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I can relate to your dilemma and hope that this is helpful.
In 2006, I inadvertently became a freelancer after 10 years of solid
employment. The powers that be at my on-the-verge of failing start-up asked
whether I'd consider contracting for them and I said OK, thinking I could do
it on the side with another job. Another former colleague asked if I'd
consider working on the side, and another--and before I knew it, I was a
"consultant." (Accounting doesn't seem to mind cutting checks for higher
rates when you're a consultant.)
I can't say it hasn't been without risk: I once went five months without
working very much. I thought the benefits would never outweigh the prospect
of waking up one morning and realizing that I didn't have a job, but they
have. I've enjoyed being my own boss and deciding what I will and won't do
for money. There are no more office politics--because I'm usually not around
long enough (or not on site enough) to be involved. The hiring manager
values my opinion because he or she knows exactly what it's costing them to
get it, and that support is replicated throughout the contact chain because
people need to be efficient with my time and thus their money. I've had lots
of repeat business and I enjoy going back to catch up with people (and
products) after an absence.
There are some practical matters I have to manage on my own, but if you have
a good accountant it's not that bad. You'll learn to save a little more than
you might have if you were solidly employed, just in case that job lull
hits. The plus side of that is that you can take a day off (or a whole
vacation) whenever you want or can afford to do so.
Freelancing isn't for everyone--but don't be afraid to take the plunge. I'm
on the verge of accepting a full-time position and I never thought I'd say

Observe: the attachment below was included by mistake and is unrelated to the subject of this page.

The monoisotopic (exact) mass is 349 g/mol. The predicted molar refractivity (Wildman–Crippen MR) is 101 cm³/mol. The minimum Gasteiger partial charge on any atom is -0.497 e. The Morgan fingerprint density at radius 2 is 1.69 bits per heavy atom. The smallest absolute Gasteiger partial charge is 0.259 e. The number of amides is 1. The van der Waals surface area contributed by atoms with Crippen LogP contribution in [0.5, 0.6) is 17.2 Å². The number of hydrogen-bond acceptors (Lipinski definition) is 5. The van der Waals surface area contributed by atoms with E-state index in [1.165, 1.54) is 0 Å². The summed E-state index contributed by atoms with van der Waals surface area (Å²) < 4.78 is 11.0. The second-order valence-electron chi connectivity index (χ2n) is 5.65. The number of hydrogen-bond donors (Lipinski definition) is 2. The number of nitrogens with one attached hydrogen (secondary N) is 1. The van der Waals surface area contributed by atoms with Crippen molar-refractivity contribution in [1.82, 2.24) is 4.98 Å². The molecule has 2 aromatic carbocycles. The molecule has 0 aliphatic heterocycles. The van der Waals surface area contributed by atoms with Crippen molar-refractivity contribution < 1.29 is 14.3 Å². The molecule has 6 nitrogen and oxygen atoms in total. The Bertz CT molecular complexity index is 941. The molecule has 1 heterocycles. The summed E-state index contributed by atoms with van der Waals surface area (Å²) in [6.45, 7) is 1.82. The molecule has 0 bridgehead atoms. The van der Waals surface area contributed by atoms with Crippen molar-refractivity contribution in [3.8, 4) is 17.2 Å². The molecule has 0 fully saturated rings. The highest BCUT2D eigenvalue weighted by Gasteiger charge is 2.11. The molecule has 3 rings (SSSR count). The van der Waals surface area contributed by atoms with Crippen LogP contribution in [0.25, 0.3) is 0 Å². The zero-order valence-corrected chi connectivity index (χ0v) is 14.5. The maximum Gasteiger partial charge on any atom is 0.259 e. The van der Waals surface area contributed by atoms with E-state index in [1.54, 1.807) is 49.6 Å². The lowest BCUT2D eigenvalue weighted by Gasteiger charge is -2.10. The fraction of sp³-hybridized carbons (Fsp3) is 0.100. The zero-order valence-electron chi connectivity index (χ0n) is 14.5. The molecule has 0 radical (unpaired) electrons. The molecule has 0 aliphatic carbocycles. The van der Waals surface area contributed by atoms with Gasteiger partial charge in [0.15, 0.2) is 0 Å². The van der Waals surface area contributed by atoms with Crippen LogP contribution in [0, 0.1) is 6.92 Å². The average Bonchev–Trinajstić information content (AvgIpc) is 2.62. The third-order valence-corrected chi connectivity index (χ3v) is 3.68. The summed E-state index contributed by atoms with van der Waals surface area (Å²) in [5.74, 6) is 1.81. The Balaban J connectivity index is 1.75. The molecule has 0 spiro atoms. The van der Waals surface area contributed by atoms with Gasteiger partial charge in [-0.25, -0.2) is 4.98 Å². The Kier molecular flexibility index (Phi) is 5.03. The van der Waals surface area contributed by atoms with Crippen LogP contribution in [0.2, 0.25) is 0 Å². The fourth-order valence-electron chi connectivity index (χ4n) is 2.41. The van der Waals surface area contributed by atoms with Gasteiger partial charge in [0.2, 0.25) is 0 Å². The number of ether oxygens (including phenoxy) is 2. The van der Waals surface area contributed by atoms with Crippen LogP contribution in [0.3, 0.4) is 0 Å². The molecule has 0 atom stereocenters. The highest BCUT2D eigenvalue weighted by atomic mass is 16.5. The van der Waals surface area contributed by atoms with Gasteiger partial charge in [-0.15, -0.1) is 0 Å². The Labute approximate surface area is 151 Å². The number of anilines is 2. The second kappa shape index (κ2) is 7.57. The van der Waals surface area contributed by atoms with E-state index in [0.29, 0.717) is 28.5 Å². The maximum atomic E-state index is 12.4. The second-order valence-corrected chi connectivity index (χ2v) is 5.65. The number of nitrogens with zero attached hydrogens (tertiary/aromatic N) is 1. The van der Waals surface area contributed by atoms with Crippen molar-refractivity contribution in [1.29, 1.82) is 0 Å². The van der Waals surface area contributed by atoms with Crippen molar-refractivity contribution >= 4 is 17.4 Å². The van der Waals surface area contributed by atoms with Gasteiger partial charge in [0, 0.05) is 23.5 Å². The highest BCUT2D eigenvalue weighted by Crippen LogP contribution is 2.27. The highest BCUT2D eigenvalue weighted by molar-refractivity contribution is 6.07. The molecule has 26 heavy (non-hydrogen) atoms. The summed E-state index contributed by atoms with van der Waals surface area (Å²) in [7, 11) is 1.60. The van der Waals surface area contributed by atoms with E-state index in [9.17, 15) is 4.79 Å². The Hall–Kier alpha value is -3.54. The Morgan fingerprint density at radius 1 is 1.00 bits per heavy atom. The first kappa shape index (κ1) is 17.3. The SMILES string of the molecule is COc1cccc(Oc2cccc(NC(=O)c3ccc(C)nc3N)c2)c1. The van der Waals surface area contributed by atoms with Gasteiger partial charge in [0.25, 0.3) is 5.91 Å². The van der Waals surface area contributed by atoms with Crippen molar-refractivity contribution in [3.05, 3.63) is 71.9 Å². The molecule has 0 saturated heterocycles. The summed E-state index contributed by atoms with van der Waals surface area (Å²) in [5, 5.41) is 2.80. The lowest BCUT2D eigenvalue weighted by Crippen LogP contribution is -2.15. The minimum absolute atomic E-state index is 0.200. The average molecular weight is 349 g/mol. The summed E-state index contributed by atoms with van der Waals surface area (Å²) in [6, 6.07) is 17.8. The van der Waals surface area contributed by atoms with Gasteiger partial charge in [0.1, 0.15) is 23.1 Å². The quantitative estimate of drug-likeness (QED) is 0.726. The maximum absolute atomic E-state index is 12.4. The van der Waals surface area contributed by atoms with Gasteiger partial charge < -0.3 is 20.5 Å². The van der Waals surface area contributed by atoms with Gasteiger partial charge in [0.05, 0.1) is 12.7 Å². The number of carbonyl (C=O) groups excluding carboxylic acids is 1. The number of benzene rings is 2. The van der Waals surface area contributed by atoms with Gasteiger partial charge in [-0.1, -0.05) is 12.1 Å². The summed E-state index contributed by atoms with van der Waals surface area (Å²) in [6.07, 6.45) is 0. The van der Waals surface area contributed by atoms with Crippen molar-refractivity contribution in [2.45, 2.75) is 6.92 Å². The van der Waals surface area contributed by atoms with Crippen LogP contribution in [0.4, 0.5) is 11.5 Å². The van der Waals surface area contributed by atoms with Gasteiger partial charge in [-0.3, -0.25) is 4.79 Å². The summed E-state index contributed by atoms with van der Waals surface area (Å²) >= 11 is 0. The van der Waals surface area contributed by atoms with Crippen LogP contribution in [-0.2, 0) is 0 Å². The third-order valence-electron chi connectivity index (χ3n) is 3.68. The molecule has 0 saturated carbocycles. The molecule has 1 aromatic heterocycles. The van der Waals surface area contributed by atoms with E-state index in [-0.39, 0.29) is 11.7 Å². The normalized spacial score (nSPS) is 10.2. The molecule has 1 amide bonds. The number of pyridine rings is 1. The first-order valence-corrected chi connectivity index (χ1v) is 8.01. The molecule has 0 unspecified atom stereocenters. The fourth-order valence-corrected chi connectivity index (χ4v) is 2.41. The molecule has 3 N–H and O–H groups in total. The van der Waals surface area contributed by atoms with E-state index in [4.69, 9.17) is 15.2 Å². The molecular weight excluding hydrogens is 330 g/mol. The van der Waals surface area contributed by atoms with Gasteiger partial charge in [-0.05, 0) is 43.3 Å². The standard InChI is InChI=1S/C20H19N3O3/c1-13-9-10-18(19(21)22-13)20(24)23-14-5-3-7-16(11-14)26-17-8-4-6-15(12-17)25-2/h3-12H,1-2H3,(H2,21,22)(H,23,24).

this, but I really find myself questioning whether it's the right move for
me. Three years ago, I never would've thought that was possible.
I welcome any insights on a decision I have to make very soon.
My question: In this economy, facing a possible need to be completely
self-sufficient, would you choose career-boosting, temporary Job A now? Or
would you wait and hope to get an offer from boring, steady secure Job B?
Job A: 1 year contract gig, expecting an offer this week, maybe tomorrow. I
would start ASAP. It's an arm of a very large, successful company starting
an operation locally. Lots of Project Management type responsibilities and
exposure to new tools in the course of working on the IT docs, potential for
long hours on occasion. The commute is 20 minutes longer than I'd like, all
highway driving to a rather isolated spot.
Due to the distance, they're willing to let me work from home after the
initial ramp-up at least 2 days a week and I won't be expected to drive in
terrible weather. The hourly rate will result in a good raise in pay
compared to my salary prior to being laid off.
Job B: Interviewing Thursday for a permanent job with an arm of the federal
government. I'm pretty confident I'll get an offer, but it's early yet.
It's typical SW TW with some user support thrown in. The commute is only
30 minutes, but I suspect I won't get any work-at-home arrangement for bad
The starting salary is pretty close to what I had made before and it tops
out at what I'd make immediately in Job A. I've heard federal employees get
lots of holidays.
There is a personal factor that imposes stresses.
Going through a REALLY rough patch in marriage, plan to go to counseling,
could end up splitting ARGH! I basically have no emotional support at home
and have all responsibilities for taking care of the household (whine whine,
poor me) All healthcare and other benefits come from spouse's employer.
O wise and experienced whirlers, is there anything else I need to consider
to help me make a good decision? What questions do I need to ask of the
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